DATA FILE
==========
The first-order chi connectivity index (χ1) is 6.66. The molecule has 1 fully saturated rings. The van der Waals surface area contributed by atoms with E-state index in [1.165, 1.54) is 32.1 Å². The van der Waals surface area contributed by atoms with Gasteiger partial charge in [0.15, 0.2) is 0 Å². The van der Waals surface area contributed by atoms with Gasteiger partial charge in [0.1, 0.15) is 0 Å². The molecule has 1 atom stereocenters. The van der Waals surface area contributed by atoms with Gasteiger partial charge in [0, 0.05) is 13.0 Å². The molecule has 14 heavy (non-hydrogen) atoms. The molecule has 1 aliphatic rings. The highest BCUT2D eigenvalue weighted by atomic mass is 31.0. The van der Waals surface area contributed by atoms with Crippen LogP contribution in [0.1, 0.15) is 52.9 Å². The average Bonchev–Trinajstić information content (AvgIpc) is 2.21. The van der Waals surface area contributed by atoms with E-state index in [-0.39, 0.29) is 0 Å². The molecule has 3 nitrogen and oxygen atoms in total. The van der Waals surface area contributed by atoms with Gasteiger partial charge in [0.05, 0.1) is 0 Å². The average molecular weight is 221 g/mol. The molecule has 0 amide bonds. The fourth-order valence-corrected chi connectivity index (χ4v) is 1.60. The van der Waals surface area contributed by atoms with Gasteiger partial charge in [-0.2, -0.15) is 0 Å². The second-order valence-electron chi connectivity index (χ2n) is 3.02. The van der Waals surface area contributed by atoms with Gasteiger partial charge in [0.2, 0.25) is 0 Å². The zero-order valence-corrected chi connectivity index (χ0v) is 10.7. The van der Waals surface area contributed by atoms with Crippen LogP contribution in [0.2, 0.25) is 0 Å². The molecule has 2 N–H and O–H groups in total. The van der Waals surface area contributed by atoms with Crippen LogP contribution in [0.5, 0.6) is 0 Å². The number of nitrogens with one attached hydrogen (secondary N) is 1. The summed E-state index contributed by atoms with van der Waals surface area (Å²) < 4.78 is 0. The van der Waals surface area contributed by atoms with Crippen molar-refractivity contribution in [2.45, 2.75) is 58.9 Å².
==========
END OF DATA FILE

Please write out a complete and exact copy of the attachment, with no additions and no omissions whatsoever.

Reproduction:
The first-order chi connectivity index (χ1) is 6.66. The molecule has 1 fully saturated rings. The van der Waals surface area contributed by atoms with E-state index in [1.165, 1.54) is 32.1 Å². The van der Waals surface area contributed by atoms with Gasteiger partial charge in [0.15, 0.2) is 0 Å². The van der Waals surface area contributed by atoms with Gasteiger partial charge in [0.1, 0.15) is 0 Å². The molecule has 1 atom stereocenters. The van der Waals surface area contributed by atoms with Gasteiger partial charge in [0, 0.05) is 13.0 Å². The molecule has 14 heavy (non-hydrogen) atoms. The molecule has 1 aliphatic rings. The highest BCUT2D eigenvalue weighted by atomic mass is 31.0. The van der Waals surface area contributed by atoms with Crippen LogP contribution in [0.1, 0.15) is 52.9 Å². The average Bonchev–Trinajstić information content (AvgIpc) is 2.21. The van der Waals surface area contributed by atoms with E-state index in [-0.39, 0.29) is 0 Å². The molecule has 3 nitrogen and oxygen atoms in total. The van der Waals surface area contributed by atoms with Gasteiger partial charge in [0.05, 0.1) is 0 Å². The average molecular weight is 221 g/mol. The molecule has 0 amide bonds. The fourth-order valence-corrected chi connectivity index (χ4v) is 1.60. The van der Waals surface area contributed by atoms with Gasteiger partial charge in [-0.2, -0.15) is 0 Å². The second-order valence-electron chi connectivity index (χ2n) is 3.02. The van der Waals surface area contributed by atoms with Gasteiger partial charge in [0.2, 0.25) is 0 Å². The zero-order valence-corrected chi connectivity index (χ0v) is 10.7. The van der Waals surface area contributed by atoms with Crippen LogP contribution in [0.2, 0.25) is 0 Å². The molecule has 2 N–H and O–H groups in total. The van der Waals surface area contributed by atoms with Crippen LogP contribution in [0.5, 0.6) is 0 Å². The number of nitrogens with one attached hydrogen (secondary N) is 1. The summed E-state index contributed by atoms with van der Waals surface area (Å²) < 4.78 is 0. The van der Waals surface area contributed by atoms with Crippen molar-refractivity contribution in [2.45, 2.75) is 58.9 Å².